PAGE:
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10 Year Term Life Insurance

What is 10 year term life insurance?

10 year term life insurance is a type of life insurance policy that is defined by it’s premium structure. 10 year term has premiums that are guaranteed level for 10 years, with level death benefit for the duration of the policy. (i.e. premiums are level for 10 years, then the premiums change. But the life insurance coverage or death benefit doesn’t change after 10 years).

Renewable Term - What happens after 10 years?

If a term policy is not renewable and convertible, then after 10 years your policy expires – you’re out of life insurance coverage. If you expect to need insurance past that point you’ll need to apply for a new policy and take a medical exam when you’re 10 years older. Since we can’t guarantee that you can qualify in 10 years, if you need life insurance longer than 10 years you should either purchase a 20 year term life insurance policy, or make sure that your 10 year term policy is renewable and convertible.

If your 10 year term policy is renewable, then by default the policy will ‘renew’. That means that in year 11 the coverage remains level but the premiums increase. This is known as a ‘renewal’. 

Renewal premiums are not necessarily level for another 10 years. Companies have different structures for premiums after the end of the first 10 years. Some may have premiums that increase every year. Others may have premiums that increase every 10 years to age 85, and then become level for life after that. Here’s an example of premiums for a 10 year term showing renewal premiums that increase every year:

Year Monthly Premiums
1-10 $28.22
11 $89.78
12 $131.99
13 $157.50
... ...
30 $918.00
40 $2771.00

and so on. You can see that premiums increase substantially in year 11, to the point where we would not expect someone to keep that policy. Or to put it another way, you should expect to keep a 10 year term policy for 10 years and no longer – you should expect to cancel the policy in year 11 and not continue with the policy paying renewal premiums.

Another important option – Conversion

Many (but not all) term life insurance policies are ‘convertible’. This option, included in your premiums at no additional cost, guarantees you the ability to exchange your term policy to a permanent, lifetime life insurance policy. But – not just exchange it, but do so at the same health class as when you received the original term life insurance policy, and with no medical questions. The impact of this option is that if you have a convertible term life insurance policy and become completely uninsurable during the term (up to a maximum age that varies by company, but generally around age 70), you can simply swap your term policy for permanent, no questions asked – and get healthy premiums on the new policy. It’s not an option most people are considering when they first obtain a 10 year term policy, but if they become uninsurable it immediately becomes the most important feature of the insurance. That’s why you should ensure that any term policy you obtain is both renewable and convertible – it’s your guarantee of being able to purchase life insurance in the future no matter what happens to your health.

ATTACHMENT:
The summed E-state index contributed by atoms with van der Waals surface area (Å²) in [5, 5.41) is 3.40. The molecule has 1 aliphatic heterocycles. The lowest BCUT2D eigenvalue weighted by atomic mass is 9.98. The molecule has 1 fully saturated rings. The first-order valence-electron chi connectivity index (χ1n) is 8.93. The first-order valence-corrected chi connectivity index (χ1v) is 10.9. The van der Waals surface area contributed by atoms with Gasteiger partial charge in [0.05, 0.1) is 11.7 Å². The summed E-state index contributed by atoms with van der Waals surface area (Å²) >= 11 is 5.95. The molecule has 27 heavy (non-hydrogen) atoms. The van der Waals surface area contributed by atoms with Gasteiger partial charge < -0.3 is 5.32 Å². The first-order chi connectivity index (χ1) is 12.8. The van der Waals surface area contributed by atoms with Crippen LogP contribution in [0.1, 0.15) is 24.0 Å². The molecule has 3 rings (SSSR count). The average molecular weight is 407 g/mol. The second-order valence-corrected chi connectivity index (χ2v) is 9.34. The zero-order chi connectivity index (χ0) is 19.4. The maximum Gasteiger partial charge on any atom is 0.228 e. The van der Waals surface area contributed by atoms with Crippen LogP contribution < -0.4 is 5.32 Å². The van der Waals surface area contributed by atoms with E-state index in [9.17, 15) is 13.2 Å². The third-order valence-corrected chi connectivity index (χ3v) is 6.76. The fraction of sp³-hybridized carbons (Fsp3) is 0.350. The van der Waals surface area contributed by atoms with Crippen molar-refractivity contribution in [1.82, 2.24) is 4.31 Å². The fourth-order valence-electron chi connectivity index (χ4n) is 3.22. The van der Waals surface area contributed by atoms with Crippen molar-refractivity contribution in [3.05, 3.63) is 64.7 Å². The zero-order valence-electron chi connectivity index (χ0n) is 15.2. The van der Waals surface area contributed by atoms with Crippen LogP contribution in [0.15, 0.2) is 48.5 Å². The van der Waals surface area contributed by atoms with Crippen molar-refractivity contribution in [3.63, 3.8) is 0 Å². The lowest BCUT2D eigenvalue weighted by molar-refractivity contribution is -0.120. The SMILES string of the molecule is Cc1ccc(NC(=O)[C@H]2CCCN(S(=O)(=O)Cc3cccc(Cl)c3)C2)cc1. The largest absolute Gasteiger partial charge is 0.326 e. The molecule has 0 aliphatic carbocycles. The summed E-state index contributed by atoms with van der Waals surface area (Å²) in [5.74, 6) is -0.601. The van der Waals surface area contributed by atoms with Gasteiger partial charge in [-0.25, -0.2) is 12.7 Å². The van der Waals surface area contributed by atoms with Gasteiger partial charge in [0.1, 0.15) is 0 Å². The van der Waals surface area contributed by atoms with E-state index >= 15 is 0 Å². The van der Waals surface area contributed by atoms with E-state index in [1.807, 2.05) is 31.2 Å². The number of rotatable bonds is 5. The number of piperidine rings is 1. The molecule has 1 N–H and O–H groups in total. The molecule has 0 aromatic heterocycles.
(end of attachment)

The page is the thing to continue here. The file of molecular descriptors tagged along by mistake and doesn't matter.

When should I consider a 10 year term life insurance policy?
  1.  You need life insurance for 10 years. 10 year term will be the least expensive option for life insurance over 10 years. So if you need insurance for about that timeframe, 10 year term is appropriate. 
    By contrast, if you need insurance longer than 10 years, you should be considering a term 20 or term 30. If you need insurance for longer than 10 years, in year 11 you’ll be facing those high renewal premiums we posted above – making term 10 a very expensive choice. Or you’ll be applying for life insurance in 10 years, at premiums that are higher because you’re 10 years older AND you have no guarantee of being able to qualify medically. A term 20 or term 30 on the other hand locks in premiums level for those longer timeframes, ensuring there’s no change in premiums and no future requirement of passing a medical exam.
    10 year term is commonly chosen by people in their late 40’s through early 60’s who need coverage for a short period of time, often to cover the tail end of a mortgage.
  2. Smokers who are going to quit. More details here on our article on Life Insurance for Smokers, but here’s the short version. If you’re seeking term 20 or term 30, you can go with a term 10 initially (to save premiums while you’re still qualified at smoking premiums). Then once you qualify at nonsmoking premiums you can use the exchange option available in some policies to jump to a term 20 or term 30 at that point.
  3. Temporary ratings. If you’ve received a temporary rating or extra premium, or have a rating that can be reconsidered in the future (i.e. if you’re rated for build, and you lose weight, you can request that the additional premium be removed), then similiar to the smokers strategy, you would purchase a term 10 policy initially to keep premiums low. Then once the additional premium is removed, use the exchange option to switch to a term 20 or term 30.

Where to start? With term life insurance the first step is comparing premiums from various companies with a term life insurance quote, which you can do at the top of this page – instantly view premiums from Canada’s top life insurance companies.